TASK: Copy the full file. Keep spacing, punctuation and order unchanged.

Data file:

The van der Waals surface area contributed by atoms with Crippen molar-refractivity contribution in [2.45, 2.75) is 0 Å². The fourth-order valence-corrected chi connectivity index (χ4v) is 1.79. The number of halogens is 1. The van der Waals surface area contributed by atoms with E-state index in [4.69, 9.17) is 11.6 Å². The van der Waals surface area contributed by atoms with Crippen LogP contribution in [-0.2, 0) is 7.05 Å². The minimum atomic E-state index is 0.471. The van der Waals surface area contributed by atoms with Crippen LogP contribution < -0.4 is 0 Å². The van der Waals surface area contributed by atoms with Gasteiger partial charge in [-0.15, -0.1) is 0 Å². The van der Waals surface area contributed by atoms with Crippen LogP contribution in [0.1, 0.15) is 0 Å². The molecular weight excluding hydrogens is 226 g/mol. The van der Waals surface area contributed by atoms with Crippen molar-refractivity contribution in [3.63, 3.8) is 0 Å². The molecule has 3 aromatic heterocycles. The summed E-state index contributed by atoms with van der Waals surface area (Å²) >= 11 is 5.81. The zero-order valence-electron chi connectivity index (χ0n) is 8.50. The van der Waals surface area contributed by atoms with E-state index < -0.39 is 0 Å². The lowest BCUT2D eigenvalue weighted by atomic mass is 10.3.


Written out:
The van der Waals surface area contributed by atoms with Crippen molar-refractivity contribution in [2.45, 2.75) is 0 Å². The fourth-order valence-corrected chi connectivity index (χ4v) is 1.79. The number of halogens is 1. The van der Waals surface area contributed by atoms with E-state index in [4.69, 9.17) is 11.6 Å². The van der Waals surface area contributed by atoms with Crippen LogP contribution in [-0.2, 0) is 7.05 Å². The minimum atomic E-state index is 0.471. The van der Waals surface area contributed by atoms with Crippen LogP contribution < -0.4 is 0 Å². The van der Waals surface area contributed by atoms with Gasteiger partial charge in [-0.15, -0.1) is 0 Å². The van der Waals surface area contributed by atoms with Crippen LogP contribution in [0.1, 0.15) is 0 Å². The molecular weight excluding hydrogens is 226 g/mol. The van der Waals surface area contributed by atoms with Crippen molar-refractivity contribution in [3.63, 3.8) is 0 Å². The molecule has 3 aromatic heterocycles. The summed E-state index contributed by atoms with van der Waals surface area (Å²) >= 11 is 5.81. The zero-order valence-electron chi connectivity index (χ0n) is 8.50. The van der Waals surface area contributed by atoms with E-state index < -0.39 is 0 Å². The lowest BCUT2D eigenvalue weighted by atomic mass is 10.3.